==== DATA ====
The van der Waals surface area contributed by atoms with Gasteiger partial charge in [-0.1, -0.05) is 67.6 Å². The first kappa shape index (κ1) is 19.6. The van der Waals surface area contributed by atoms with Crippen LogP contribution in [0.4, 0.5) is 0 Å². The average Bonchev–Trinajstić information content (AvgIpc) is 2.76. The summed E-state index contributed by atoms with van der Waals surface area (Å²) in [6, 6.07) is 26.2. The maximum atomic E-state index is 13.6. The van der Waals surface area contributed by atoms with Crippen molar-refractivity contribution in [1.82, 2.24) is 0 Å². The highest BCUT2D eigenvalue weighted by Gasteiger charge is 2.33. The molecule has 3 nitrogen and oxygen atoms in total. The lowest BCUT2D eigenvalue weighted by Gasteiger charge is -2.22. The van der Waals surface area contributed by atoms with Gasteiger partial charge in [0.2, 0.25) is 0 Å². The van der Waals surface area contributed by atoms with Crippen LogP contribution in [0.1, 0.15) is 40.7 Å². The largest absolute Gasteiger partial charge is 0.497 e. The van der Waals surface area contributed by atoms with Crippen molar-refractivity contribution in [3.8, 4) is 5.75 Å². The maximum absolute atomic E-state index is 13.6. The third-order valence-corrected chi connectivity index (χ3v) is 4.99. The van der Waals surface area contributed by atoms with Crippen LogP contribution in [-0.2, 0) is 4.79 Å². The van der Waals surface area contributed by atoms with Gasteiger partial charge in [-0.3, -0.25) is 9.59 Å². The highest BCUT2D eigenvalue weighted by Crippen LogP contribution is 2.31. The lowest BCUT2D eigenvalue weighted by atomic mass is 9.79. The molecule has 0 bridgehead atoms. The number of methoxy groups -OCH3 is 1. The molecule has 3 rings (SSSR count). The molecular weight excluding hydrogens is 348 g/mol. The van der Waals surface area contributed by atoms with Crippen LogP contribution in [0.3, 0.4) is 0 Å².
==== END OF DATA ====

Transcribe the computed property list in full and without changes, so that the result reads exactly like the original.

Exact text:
The van der Waals surface area contributed by atoms with Gasteiger partial charge in [-0.1, -0.05) is 67.6 Å². The first kappa shape index (κ1) is 19.6. The van der Waals surface area contributed by atoms with Crippen LogP contribution in [0.4, 0.5) is 0 Å². The average Bonchev–Trinajstić information content (AvgIpc) is 2.76. The summed E-state index contributed by atoms with van der Waals surface area (Å²) in [6, 6.07) is 26.2. The maximum atomic E-state index is 13.6. The van der Waals surface area contributed by atoms with Crippen molar-refractivity contribution in [1.82, 2.24) is 0 Å². The highest BCUT2D eigenvalue weighted by Gasteiger charge is 2.33. The molecule has 3 nitrogen and oxygen atoms in total. The lowest BCUT2D eigenvalue weighted by Gasteiger charge is -2.22. The van der Waals surface area contributed by atoms with Gasteiger partial charge in [0.2, 0.25) is 0 Å². The van der Waals surface area contributed by atoms with Crippen LogP contribution in [0.1, 0.15) is 40.7 Å². The largest absolute Gasteiger partial charge is 0.497 e. The van der Waals surface area contributed by atoms with Crippen molar-refractivity contribution in [3.8, 4) is 5.75 Å². The maximum absolute atomic E-state index is 13.6. The third-order valence-corrected chi connectivity index (χ3v) is 4.99. The van der Waals surface area contributed by atoms with Crippen LogP contribution in [-0.2, 0) is 4.79 Å². The van der Waals surface area contributed by atoms with Gasteiger partial charge in [-0.3, -0.25) is 9.59 Å². The highest BCUT2D eigenvalue weighted by Crippen LogP contribution is 2.31. The lowest BCUT2D eigenvalue weighted by atomic mass is 9.79. The molecule has 0 bridgehead atoms. The number of methoxy groups -OCH3 is 1. The molecule has 3 rings (SSSR count). The molecular weight excluding hydrogens is 348 g/mol. The van der Waals surface area contributed by atoms with Crippen LogP contribution in [0.3, 0.4) is 0 Å².